I have never read anything like this. A motley crew of characters. A slice of life feeling. A novel with little plot, focused on brief interactions within an isolated community struggling to survive. All of that in space, in verse and in a futuristic version of the Orkney Scottish dialect.
We follow Astrid coming home to her parents on the Deep Wheel Orcadia station after finishing art school on modern and metropolitan Mars. At the station she meets fellow traveller and mysterious foreigner Darling. Together they discover and rediscover the precise schedule of daily life on Orcadia, the traditions passed down through generations, the people’s aspirations and frustrations, the difficulties of eking a living as workers in an ever-changing world with limited economic prospects. The space station feels at times homely and at others haunted, coming across unidentified wreckage, spinning in the darkness near Alpha Centauri.
The characters are oddly relatable. They worry about the future and about making the first move at the local pub. They fight with their families and complain about slow internet. They share a general feeling that the rest of the universe might be moving on without them but also, at their individual level, a curiosity about the world around them and a sense of hope.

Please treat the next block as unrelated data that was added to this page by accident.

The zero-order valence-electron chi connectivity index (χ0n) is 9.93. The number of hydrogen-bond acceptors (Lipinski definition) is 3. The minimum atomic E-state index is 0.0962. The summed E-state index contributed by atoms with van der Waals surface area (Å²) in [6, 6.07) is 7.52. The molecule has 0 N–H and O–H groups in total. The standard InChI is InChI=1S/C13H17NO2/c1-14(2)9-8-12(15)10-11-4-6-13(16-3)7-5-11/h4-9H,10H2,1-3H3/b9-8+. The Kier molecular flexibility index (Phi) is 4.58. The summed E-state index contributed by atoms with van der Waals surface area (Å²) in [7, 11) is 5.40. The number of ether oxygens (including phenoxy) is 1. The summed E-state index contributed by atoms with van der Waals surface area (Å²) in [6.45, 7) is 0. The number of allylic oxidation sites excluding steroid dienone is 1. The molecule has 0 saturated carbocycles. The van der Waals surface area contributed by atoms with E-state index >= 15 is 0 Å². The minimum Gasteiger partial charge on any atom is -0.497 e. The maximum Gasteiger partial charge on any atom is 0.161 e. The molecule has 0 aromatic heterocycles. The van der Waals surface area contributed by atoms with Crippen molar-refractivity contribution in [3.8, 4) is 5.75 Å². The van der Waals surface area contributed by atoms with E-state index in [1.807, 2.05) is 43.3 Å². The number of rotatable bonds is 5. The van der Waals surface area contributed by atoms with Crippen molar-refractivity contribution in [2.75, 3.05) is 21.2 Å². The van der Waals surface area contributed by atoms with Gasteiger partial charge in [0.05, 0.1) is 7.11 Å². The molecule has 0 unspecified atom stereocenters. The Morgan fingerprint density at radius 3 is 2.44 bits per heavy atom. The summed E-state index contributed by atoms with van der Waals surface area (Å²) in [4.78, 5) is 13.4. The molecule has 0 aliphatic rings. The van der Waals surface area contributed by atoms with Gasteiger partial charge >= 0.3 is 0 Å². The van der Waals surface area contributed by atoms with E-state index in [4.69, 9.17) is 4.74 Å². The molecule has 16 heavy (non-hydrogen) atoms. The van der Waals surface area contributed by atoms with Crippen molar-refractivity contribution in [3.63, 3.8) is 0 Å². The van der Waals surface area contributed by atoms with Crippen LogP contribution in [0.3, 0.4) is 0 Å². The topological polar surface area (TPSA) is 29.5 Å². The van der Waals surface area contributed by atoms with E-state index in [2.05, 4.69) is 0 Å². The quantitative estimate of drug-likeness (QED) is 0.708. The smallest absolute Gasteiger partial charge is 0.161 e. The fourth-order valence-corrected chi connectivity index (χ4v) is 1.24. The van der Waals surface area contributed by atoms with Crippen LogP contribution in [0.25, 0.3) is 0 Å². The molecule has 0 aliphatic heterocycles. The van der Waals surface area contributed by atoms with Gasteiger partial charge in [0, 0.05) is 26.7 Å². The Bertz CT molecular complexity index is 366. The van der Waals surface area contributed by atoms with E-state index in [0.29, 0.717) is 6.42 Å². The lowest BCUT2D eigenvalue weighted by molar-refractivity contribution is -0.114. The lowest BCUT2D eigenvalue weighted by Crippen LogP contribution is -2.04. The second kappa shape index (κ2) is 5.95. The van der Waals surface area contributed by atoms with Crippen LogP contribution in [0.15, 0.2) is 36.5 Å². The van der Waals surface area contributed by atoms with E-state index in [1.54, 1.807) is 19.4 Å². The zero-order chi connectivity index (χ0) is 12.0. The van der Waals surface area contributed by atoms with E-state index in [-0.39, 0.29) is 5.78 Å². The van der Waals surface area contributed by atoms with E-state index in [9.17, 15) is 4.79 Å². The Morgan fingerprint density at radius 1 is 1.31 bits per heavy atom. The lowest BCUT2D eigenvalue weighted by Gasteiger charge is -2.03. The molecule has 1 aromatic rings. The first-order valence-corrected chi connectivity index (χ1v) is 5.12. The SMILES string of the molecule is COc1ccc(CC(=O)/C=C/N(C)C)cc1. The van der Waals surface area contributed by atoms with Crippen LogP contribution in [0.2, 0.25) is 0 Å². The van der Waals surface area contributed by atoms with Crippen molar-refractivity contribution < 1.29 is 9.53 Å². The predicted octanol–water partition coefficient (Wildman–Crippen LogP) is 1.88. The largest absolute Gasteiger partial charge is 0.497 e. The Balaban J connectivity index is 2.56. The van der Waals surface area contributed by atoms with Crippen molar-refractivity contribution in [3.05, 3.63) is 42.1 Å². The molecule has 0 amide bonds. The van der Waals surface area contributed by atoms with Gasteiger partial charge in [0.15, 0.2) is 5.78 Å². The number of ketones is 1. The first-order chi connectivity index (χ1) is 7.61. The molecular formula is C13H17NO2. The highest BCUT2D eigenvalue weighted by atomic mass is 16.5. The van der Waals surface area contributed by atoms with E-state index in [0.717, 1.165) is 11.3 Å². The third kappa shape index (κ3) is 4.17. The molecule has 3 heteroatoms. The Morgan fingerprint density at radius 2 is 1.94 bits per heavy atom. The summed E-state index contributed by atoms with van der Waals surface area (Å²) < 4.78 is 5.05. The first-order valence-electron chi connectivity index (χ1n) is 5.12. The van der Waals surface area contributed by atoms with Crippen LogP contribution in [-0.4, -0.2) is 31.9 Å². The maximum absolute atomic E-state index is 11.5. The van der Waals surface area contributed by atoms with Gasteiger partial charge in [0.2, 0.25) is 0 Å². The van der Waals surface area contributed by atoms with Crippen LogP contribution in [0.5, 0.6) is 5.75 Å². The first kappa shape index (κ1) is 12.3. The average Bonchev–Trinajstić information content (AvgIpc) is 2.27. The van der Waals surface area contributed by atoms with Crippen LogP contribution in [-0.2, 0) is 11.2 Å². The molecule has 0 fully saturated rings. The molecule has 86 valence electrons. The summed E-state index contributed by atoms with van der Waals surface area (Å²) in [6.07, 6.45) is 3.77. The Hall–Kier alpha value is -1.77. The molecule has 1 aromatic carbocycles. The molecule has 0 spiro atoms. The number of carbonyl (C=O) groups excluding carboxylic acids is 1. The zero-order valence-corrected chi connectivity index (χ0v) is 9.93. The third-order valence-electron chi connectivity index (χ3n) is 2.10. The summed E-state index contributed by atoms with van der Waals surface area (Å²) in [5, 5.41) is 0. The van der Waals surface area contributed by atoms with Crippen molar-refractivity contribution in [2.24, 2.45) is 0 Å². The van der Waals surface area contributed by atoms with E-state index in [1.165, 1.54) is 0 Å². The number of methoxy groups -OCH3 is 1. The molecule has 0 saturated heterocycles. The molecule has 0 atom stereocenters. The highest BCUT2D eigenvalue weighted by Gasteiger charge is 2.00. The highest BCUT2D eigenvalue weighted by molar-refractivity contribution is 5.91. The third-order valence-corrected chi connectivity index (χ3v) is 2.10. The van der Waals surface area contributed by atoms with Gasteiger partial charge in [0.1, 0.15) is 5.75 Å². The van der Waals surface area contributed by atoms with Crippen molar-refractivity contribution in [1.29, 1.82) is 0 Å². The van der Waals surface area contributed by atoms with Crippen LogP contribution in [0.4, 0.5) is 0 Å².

The book includes both the original version and the English translation, the latter in longer lines and a smaller font to occupy less space on the page. The English version is striking by the attention it draws to its own inadequacy to fully showcase the lyricism, complexity and singularity of the original. This English has been blown apart and assembled back together clunkily like mismatched parts of an engine, revealing through compound words and silences the density of the Orkney dialect. Like a spaceship, this language sputters, stations and then speeds up. Like the characters it depicts, it dances on the page, at times slowly and at times “whirlrushdancespinning.”